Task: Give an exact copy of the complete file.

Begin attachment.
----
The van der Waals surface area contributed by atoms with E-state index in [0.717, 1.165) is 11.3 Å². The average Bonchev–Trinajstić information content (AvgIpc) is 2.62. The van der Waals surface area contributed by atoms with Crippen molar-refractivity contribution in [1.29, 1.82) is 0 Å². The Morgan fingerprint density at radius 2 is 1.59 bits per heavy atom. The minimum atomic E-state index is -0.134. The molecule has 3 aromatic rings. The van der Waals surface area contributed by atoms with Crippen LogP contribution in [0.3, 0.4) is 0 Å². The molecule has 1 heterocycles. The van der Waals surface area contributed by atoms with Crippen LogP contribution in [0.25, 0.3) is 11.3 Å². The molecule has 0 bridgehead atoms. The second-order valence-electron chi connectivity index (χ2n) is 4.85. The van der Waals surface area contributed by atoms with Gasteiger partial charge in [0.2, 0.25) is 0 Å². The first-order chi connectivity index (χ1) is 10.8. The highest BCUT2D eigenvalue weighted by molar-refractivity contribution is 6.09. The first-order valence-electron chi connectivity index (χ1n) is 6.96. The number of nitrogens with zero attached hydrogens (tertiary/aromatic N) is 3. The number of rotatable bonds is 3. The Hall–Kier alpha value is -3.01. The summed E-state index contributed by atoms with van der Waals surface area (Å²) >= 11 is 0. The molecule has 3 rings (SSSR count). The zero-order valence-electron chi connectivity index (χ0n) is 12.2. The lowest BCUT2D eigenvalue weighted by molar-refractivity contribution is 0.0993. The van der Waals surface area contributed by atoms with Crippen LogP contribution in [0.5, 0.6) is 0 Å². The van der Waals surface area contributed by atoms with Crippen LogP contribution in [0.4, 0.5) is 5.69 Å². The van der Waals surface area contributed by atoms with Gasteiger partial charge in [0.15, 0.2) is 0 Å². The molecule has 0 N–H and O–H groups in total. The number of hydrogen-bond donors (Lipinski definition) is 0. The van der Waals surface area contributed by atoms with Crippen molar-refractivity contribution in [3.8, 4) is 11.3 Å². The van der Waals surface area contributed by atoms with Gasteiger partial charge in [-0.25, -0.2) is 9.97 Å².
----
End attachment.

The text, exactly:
The van der Waals surface area contributed by atoms with E-state index in [0.717, 1.165) is 11.3 Å². The average Bonchev–Trinajstić information content (AvgIpc) is 2.62. The van der Waals surface area contributed by atoms with Crippen molar-refractivity contribution in [1.29, 1.82) is 0 Å². The Morgan fingerprint density at radius 2 is 1.59 bits per heavy atom. The minimum atomic E-state index is -0.134. The molecule has 3 aromatic rings. The van der Waals surface area contributed by atoms with Crippen LogP contribution in [0.3, 0.4) is 0 Å². The molecule has 1 heterocycles. The van der Waals surface area contributed by atoms with Crippen LogP contribution in [0.25, 0.3) is 11.3 Å². The molecule has 0 bridgehead atoms. The second-order valence-electron chi connectivity index (χ2n) is 4.85. The van der Waals surface area contributed by atoms with Gasteiger partial charge in [0.2, 0.25) is 0 Å². The first-order chi connectivity index (χ1) is 10.8. The highest BCUT2D eigenvalue weighted by molar-refractivity contribution is 6.09. The first-order valence-electron chi connectivity index (χ1n) is 6.96. The number of nitrogens with zero attached hydrogens (tertiary/aromatic N) is 3. The number of rotatable bonds is 3. The Hall–Kier alpha value is -3.01. The summed E-state index contributed by atoms with van der Waals surface area (Å²) >= 11 is 0. The molecule has 3 rings (SSSR count). The zero-order valence-electron chi connectivity index (χ0n) is 12.2. The lowest BCUT2D eigenvalue weighted by molar-refractivity contribution is 0.0993. The van der Waals surface area contributed by atoms with Crippen LogP contribution in [0.5, 0.6) is 0 Å². The van der Waals surface area contributed by atoms with Crippen LogP contribution in [0.4, 0.5) is 5.69 Å². The van der Waals surface area contributed by atoms with Gasteiger partial charge in [0.15, 0.2) is 0 Å². The molecule has 0 N–H and O–H groups in total. The number of hydrogen-bond donors (Lipinski definition) is 0. The van der Waals surface area contributed by atoms with Crippen molar-refractivity contribution in [3.8, 4) is 11.3 Å². The van der Waals surface area contributed by atoms with Gasteiger partial charge in [-0.25, -0.2) is 9.97 Å².